It’s cheaper and doesn’t give you headaches, for starters.
For the longest time, sparkling wine has found itself a regular spot in the world’s most loved celebrations. King of them all is the champagne, the effervescent golden nectar of France that has been part of history’s greatest moments and started quite a number of celebration traditions of its own.
As of 2016 however, it has been dethroned by its Italian counterpart – the prosecco.
Erika Gallon, area manager of South Asia & Middle East of Santa Margherita Wine Group, believes this was a long time coming. Hailing from Valdobbiadene, Italy, the cradle from which prosecco itself was born, her love for it goes beyond skin- or lips-deep.
“Santa Margherita was the very first to produce prosecco in a sparkling form – the first batch in 1952,” she shares.
Here’s why, according to the wine expert with prosecco in her blood, prosecco should be your go-to drink at your next happy affair.
Prosecco is lower in alcohol
“Prosecco boasts an ABV of 13% compared to champagne’s 15%. Even if you have it as an aperitif without food, it is kinder. You feel it less. That’s important to me because when I drink champagne, I feel it. It’s only a difference of 2% but it makes me dizzy really fast.”
Prosecco is much easier to digest
“Due to the vinification process, prosecco is ready in 4 months from the harvest. Champagne may take a year. To help champagne last a whole year to maturation, more yeast is used so it’s harder to digest. Prosecco is lighter, easier, hence easier to drink, stomach and digest.”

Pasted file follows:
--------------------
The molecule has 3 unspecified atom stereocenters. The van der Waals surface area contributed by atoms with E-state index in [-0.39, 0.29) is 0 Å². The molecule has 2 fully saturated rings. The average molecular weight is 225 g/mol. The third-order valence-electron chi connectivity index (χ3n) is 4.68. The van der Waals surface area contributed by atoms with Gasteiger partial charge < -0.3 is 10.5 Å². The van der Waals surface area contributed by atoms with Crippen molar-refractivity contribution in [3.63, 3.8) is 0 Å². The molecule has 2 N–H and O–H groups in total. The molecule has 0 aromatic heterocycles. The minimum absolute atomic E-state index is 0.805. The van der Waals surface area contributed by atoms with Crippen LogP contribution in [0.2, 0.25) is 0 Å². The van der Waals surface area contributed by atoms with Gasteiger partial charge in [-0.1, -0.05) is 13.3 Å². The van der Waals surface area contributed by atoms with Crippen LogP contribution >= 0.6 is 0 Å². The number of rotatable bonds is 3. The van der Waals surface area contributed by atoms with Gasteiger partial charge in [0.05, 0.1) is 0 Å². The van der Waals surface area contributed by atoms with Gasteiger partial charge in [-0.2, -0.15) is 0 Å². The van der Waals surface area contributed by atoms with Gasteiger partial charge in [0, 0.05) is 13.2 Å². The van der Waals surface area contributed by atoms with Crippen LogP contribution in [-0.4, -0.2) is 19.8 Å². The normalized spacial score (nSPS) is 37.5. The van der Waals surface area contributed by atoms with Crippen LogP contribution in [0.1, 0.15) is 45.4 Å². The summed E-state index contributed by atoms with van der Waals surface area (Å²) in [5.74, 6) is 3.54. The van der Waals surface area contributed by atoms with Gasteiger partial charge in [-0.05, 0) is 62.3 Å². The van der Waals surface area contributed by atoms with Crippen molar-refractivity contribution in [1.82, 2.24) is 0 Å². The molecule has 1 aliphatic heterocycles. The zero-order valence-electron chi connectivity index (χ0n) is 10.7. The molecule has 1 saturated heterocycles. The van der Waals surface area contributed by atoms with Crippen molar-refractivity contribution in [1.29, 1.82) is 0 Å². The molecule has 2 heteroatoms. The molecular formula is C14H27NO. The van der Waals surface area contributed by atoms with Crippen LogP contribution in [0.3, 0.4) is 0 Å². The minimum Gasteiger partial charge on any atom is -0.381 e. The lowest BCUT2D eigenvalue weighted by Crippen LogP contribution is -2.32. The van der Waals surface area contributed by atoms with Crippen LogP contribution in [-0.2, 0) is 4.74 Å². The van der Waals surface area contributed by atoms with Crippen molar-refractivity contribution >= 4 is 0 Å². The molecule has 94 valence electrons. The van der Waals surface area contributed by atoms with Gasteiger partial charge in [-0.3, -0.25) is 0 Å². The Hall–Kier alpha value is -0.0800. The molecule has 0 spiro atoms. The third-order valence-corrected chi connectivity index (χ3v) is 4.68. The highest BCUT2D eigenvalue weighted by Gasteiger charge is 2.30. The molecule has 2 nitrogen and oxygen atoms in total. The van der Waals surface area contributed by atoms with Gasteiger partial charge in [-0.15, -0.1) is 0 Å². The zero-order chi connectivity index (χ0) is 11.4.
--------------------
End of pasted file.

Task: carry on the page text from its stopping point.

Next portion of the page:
Prosecco doesn’t give you headaches
“Prosecco has less sulphides than champagne because it doesn’t need so much sulphide to stand long aging. Resultantly it gives you less headache. With Santa Margherita’s prosecco, even if you have it free-flow with your brunch, your chances of getting a headache is very, very low. We’ve been working both in the vineyeard and the cellar to lower the level of sulphides.”
Prosecco is less expensive
“If you look at entry level champagne, you can get one for US$30. Entry level prosecco is US$12-14. That’s almost half. With the DOCG it’s probably US$20-25. A good champagne can cost US$ 100. In this sensitive economic times, if you want sparkling wine because that’s what you like, prosecco is much better than the cheaper cava. With prosecco, even the very basic one is very well-produced and well-controlled.”
Prosecco pairs with everything
“You can get a bottle of prosecco for a whole meal and it’s going to pair with everything because of the texture. It’s not as heavy as champagne so you can drink a bottle. It will never overwhelm the food because it’s light, but it won’t be overwhelmed either. If you want to just get a bottle, my option is always a prosecco, it will pair with everything.”